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Regret Aversion or Event-Splitting Effects? More Evidence under Risk and Uncertainty
STEVEN J. HUMPHREY
Journal of Risk and Uncertainty
Vol. 11, No. 3 (1995), pp. 263-274
Published by: Springer
Stable URL: http://www.jstor.org/stable/41760789
Page Count: 12
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Recent experimental evidence has concluded that experimentally observed juxtaposition effects, as predicted by regret theory¹, are largely attributable to "event-splitting effects" (ESEs) whereby the subjective decision weight attached to an outcome depends on the number of, as well as on the combined probability of, the disjoint events in which that outcome occurs. An experiment is reported that discriminates between juxtaposition effects and ESEs under conditions of both complete and incomplete information. The results confirm that juxtaposition effects are indeed largely due to ESEs and are robust over different informational conditions.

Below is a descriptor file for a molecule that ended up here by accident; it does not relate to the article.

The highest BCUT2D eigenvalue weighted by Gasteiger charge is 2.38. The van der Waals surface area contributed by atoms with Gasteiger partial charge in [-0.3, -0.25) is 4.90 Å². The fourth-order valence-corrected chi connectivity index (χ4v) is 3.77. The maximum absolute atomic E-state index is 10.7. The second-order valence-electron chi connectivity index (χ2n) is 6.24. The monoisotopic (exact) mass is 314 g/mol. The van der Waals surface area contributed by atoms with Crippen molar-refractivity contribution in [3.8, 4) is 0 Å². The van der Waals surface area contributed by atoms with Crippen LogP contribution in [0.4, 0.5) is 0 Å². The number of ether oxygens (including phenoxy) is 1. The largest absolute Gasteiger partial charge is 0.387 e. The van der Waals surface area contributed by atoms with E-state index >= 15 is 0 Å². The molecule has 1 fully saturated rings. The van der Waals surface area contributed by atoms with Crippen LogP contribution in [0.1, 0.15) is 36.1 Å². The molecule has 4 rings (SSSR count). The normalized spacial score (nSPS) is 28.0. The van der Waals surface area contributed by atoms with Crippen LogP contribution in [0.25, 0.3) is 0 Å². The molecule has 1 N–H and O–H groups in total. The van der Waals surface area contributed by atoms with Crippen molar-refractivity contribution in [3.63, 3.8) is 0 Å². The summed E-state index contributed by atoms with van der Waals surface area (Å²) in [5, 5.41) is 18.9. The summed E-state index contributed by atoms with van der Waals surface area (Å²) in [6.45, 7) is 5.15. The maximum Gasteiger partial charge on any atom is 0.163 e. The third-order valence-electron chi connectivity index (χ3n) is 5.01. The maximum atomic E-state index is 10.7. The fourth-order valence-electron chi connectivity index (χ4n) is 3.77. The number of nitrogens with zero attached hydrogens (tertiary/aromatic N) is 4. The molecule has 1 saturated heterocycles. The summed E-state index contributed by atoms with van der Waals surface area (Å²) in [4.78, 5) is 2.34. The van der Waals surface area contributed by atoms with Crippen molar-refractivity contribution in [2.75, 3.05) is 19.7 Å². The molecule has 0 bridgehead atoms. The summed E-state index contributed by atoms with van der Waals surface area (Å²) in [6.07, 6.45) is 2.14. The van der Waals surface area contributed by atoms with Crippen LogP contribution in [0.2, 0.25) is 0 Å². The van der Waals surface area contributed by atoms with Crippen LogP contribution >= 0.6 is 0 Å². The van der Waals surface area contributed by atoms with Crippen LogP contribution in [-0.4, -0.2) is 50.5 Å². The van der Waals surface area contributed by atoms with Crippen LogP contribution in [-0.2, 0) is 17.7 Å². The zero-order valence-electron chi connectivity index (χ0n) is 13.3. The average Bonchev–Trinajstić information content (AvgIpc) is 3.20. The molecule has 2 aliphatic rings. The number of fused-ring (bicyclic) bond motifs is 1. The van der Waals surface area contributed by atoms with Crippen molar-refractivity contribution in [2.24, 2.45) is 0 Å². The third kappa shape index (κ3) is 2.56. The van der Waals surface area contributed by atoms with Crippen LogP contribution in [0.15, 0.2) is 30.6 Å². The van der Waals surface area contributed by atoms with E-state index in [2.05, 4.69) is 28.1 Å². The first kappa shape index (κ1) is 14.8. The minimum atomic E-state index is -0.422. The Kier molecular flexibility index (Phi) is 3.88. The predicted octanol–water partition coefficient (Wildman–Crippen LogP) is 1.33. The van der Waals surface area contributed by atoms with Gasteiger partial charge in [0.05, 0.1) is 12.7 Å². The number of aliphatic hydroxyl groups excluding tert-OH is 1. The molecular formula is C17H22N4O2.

Journal of Risk and Uncertainty © 1995 Springer